Budget and Staffing Cuts Taking Their Toll on the IRS, John Koskinen Saysby
IRS budget cutbacks and staff shortages are hampering the agency’s ability to respond to the growth of online taxpayer interactions and the increasing threat of organized crime to internet security, IRS Commissioner John Koskinen said earlier this week.
Citing a budget down $900 million from six years ago and 17,000 fewer staffers, “you can’t keep shrinking the agency without jeopardizing its mission,” Koskinen said during the American Institute of CPAs’ National Tax Conference in Washington, DC, on Nov. 15. “We have places where we had eight people doing a job and now we have two. This is at a point that is critical.”
In the event of a major system failure, Koskinen said he doesn’t want to hear “gee, you should have told us.” The IRS system can’t continue the way it is “without raising problems, and taxpayer service is key,” Koskinen added. “The system depends on voluntary compliance.”
As an example, he noted that the agency estimates that $5 billion remains uncollected from tax returns that should be audited, but the IRS lacks the staff to do it.
Koskinen noted that a key issue is balancing the IRS’s growing digitalization with what National Taxpayer Advocate Nina Olson addressed in an earlier talk: Not everyone wants to deal with the agency electronically.
“There are many people who want to talk to us, so there’s a concern that we’ll leave people behind,” he said. “We’re making clear that this is voluntary. We’re trying to meet the demand from people who want to just do it [online]. At the same time, we need to make it clear to everyone that if you want to file a paper return or call someone on the phone, you can.”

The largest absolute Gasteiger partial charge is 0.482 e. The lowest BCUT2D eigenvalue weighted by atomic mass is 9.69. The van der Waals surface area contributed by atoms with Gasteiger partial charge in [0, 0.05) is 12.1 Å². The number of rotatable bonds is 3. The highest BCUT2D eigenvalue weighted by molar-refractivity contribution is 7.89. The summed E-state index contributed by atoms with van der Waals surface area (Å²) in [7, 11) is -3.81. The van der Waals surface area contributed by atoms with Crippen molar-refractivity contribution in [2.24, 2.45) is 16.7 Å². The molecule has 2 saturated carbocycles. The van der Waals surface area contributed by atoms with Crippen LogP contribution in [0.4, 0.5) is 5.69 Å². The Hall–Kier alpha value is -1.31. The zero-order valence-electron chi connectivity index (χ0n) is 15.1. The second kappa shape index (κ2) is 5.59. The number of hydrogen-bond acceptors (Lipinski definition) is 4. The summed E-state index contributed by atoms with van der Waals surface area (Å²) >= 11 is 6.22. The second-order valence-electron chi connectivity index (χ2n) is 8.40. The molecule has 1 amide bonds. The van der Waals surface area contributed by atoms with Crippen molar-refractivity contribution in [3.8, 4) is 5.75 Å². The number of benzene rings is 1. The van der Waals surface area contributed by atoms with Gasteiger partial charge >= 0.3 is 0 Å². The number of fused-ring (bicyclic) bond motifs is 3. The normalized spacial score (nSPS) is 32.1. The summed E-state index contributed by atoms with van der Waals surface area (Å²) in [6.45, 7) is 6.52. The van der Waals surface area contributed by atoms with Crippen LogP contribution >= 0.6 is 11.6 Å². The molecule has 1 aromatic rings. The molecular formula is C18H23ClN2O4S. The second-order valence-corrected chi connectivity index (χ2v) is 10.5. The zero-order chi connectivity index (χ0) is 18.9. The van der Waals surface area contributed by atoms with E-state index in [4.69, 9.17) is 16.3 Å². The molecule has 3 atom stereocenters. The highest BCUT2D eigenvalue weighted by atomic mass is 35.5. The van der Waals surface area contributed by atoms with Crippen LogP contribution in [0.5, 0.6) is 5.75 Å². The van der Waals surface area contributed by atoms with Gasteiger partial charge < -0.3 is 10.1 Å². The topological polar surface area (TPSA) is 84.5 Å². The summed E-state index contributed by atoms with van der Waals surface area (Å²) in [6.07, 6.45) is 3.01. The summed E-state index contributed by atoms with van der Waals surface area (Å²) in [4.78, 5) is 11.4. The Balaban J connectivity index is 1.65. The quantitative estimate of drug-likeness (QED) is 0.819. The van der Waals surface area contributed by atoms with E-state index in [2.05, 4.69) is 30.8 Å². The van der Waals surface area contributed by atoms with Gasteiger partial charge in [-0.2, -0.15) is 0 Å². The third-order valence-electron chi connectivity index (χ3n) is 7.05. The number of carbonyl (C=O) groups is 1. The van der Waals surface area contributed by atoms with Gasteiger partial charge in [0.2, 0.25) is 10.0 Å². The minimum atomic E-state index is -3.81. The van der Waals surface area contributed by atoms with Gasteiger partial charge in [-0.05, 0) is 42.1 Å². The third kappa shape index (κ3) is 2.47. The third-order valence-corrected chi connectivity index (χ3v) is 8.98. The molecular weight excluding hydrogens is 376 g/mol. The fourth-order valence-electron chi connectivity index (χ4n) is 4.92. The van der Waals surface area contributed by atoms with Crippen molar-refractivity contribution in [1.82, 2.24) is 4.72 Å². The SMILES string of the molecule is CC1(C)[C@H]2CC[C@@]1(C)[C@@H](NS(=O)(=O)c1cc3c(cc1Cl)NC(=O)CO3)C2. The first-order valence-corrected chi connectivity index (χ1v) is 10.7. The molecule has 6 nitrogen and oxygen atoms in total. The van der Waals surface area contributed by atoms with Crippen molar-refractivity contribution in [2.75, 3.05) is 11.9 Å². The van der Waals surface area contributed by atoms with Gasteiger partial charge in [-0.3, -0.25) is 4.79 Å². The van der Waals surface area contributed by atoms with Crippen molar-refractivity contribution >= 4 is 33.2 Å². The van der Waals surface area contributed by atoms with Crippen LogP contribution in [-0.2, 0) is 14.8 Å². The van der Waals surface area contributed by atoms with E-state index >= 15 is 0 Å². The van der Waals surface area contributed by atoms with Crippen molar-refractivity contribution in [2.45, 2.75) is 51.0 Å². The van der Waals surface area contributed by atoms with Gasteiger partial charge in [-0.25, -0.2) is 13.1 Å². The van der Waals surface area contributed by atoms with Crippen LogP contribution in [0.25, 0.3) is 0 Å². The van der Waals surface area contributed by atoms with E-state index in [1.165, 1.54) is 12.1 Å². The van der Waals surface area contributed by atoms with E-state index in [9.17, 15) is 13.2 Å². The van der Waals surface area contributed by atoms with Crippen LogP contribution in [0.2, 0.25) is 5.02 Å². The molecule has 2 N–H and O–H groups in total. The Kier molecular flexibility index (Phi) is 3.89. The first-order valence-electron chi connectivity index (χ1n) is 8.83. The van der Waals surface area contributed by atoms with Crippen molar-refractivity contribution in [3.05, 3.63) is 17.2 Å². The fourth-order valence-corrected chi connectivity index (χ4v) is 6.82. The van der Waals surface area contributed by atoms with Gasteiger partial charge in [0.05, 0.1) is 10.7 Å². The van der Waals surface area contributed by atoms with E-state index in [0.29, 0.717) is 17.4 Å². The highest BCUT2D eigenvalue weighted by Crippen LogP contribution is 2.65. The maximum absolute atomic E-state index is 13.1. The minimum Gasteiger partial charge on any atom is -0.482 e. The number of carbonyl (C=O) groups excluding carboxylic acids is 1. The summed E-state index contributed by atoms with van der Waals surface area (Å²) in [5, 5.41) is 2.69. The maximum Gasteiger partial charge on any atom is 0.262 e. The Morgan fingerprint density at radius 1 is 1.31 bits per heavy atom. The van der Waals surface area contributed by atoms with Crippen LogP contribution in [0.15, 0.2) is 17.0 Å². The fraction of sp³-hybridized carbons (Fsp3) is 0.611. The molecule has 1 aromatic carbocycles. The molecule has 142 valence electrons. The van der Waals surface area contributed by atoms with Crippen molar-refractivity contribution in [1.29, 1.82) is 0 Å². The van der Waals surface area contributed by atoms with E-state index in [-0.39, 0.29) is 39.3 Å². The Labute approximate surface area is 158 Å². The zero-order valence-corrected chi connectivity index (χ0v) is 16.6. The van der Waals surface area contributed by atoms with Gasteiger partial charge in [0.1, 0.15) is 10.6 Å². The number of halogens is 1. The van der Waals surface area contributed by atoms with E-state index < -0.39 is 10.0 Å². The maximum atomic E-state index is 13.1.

That, in turn, raises the ongoing issue of internet security – particularly because of increasing evidence that organized crime groups are taking part in security breaches. It’s about staying ahead of the crooks and not just reacting to them, Koskinen said.
“This is an ongoing battle and not just with criminal entrepreneurs – and all of this started with prisoners – it is organized crime worldwide,” he said. “One group has a billion user IDs and passwords.”
The work on identity theft and refund fraud prevention that was started almost two years ago by the IRS, CEOs of major tax-preparation companies, financial institutions, major credit card companies, software developers, and tax commissioners, known as the “Security Summit,” has branched into seven working groups – and progress is being made, Koskinen said.
The agency’s IT partners can determine the IP address of the computer used to file a return, how long the user was online, and the global location.
Koskinen also noted that filings of identity theft affidavits have decreased by more than 50 percent.
But the agency is concerned about security threats to tax preparers, and a working group to address that is likely.
“We have an initiative to provide information to individual tax preparers and larger groups for system safety,” he said.
“It’s critical to us because it’s part of our future state,” Koskinen continued. “It’s a question of what should the taxpayer experience look like three to five years down the road. The goal there is to make sure that taxpayers at some point can have a secure financial interaction.”
While about 2 million W-2 forms with new identification codes were used this year, that’s expected to expand to 50 million.
“We’re asking tax preparers to put in those additional numbers on the W-2s,” he said. “That allows the legitimate returns to move more quickly. We stopped 4 million returns last year indicating suspicious activity.”
Terry Sheridan is an award-winning journalist who has covered real estate, mortgage finance, health care, insurance, personal finance, and accounting and taxation issues for newspapers, magazines, and websites. A Chicago native and former South Florida resident, she now lives in New England.